Understanding the difference between replace() and replaceAll() in JavaScript


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JavaScript, a language central to web development, offers various methods to manipulate strings, an essential aspect of handling web content. Two such methods are replace() and replaceAll(), which, while similar in name and purpose, have distinct functionalities. This article delves into the differences between these two methods, providing examples to illustrate their unique uses.

What is replace()?

The replace() method in JavaScript is a versatile tool for string manipulation, offering several features that make it suitable for a wide range of applications. Here, we'll explore these features with relevant code examples to demonstrate its functionality.

1. Replacement of Substrings

The most basic use of replace() is to search for a substring within a string and replace it with another substring. By default, it only replaces the first occurrence of the specified substring.


let text = "Hello World. Welcome to coding."; let newText = text.replace("Hello", "Hi"); console.log(newText); // Output: "Hi World. Welcome to coding."

In this example, replace() changes the first "Hello" to "Hi".

2. Use of Regular Expressions

replace() can accept a regular expression as its first argument, allowing for more complex pattern matching and replacements.


let text = "Cats are great, cats are fun."; let newText = text.replace(/cats/gi, "dogs"); console.log(newText); // Output: "Dogs are great, dogs are fun."

Here, the regular expression /cats/gi is used to replace all occurrences of "cats" (case-insensitive due to the i flag) with "dogs".

3. Dynamic Replacement Using Functions

A powerful feature of replace() is its ability to accept a function as its second argument. This function is called for each match, and its return value is used as the replacement string.


let text = "I have 15 apples and 12 oranges."; let newText = text.replace(/\d+/g, (match) => { return parseInt(match) * 2; }); console.log(newText); // Output: "I have 30 apples and 24 oranges."

In this example, the function takes each number (matched by the regular expression \d+), doubles it, and uses this value as the replacement.

4. Accessing Match Information

When using a function for replacement, you can access detailed information about each match, such as the matched substring, its position, and the original string.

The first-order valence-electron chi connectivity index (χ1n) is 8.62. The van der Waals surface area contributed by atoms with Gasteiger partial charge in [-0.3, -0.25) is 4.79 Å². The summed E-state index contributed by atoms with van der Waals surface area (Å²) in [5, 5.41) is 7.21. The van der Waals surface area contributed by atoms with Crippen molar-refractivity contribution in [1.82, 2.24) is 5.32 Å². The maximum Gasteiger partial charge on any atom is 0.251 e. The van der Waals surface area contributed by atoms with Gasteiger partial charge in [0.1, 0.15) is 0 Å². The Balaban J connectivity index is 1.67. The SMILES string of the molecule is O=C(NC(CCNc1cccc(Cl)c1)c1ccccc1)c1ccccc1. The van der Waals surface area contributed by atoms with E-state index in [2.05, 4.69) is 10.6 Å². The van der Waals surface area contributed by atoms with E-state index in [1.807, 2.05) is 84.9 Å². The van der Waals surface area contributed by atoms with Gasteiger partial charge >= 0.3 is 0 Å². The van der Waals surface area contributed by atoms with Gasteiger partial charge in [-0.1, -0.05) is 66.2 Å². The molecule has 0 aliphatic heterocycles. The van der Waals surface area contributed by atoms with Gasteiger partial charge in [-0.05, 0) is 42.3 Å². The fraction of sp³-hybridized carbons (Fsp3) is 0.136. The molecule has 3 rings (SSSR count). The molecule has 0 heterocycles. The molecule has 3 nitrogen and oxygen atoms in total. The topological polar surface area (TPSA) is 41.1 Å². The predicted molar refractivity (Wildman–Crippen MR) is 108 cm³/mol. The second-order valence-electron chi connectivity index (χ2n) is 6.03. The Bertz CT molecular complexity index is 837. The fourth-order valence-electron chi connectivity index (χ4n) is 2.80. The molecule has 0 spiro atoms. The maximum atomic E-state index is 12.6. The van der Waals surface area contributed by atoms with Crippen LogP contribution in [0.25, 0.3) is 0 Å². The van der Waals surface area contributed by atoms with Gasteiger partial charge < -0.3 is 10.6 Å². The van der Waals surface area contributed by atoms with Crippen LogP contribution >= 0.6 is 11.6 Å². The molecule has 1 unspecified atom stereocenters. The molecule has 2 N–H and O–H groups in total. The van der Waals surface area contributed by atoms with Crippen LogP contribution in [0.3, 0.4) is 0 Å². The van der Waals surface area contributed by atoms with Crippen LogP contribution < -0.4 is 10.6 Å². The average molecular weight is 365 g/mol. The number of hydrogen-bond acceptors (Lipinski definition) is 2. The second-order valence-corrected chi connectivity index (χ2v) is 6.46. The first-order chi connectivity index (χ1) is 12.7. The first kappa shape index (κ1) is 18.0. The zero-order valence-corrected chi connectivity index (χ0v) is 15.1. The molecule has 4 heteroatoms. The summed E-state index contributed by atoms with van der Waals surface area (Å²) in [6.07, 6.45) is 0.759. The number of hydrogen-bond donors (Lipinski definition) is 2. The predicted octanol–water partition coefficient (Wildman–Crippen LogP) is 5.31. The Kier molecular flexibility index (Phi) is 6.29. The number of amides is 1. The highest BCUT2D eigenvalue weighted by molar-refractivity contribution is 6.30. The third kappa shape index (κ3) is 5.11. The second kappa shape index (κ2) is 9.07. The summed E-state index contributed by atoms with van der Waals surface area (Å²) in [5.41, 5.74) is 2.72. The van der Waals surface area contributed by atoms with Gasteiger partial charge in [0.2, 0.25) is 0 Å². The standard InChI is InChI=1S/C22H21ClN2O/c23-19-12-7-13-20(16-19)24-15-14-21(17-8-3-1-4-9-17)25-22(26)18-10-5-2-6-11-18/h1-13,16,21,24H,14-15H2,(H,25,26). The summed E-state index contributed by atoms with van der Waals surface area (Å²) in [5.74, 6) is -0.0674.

let text = "Hello World"; let newText = text.replace(/(\w+)/g, (match, p1, offset, string) => { return `[${match} at position ${offset} in '${string}']`; }); console.log(newText); // Output: "[Hello at position 0 in 'Hello World'] [World at position 6 in 'Hello World']"

In this example, the function replaces each word with a string that includes the matched word (match), its position (offset), and the original string (string).

What is replaceAll()?

Introduced in ES2021, replaceAll() is a string method designed to replace all occurrences of a specified substring.

Key Features of replaceAll():

  1. Literal String Replacement: Unlike replace(), replaceAll() only accepts a literal string as its search parameter, not a regular expression.

  2. Global Replacement Without Regex: It replaces all instances of the substring without the need for a regular expression or the global flag.

  3. Simplicity and Readability: This method is straightforward, making the code more readable, especially for those unfamiliar with regular expressions.

Example of replaceAll():

let text = "Hello World. Hello JavaScript."; let newText = text.replaceAll("Hello", "Hi"); console.log(newText); // Output: "Hi World. Hi JavaScript."

Here, replaceAll() conveniently replaces every instance of "Hello" with "Hi", without needing a regular expression.

Comparing replace() and replaceAll()

The primary difference lies in their approach to handling replacements:

  • replace(): Offers more flexibility and is suitable for complex patterns and dynamic replacements, thanks to its compatibility with regular expressions.

  • replaceAll(): Provides a simpler, more direct way to replace all occurrences of a substring, beneficial for straightforward string replacements.


Both replace() and replaceAll() serve important roles in string manipulation in JavaScript. The choice between them depends on the specific requirements of the task. replace() is the go-to for more complex patterns and when using regular expressions. At the same time, replaceAll() is ideal for simple, global replacements without the intricacies of regex. Understanding the nuances of each method empowers developers to write more efficient and readable JavaScript code.

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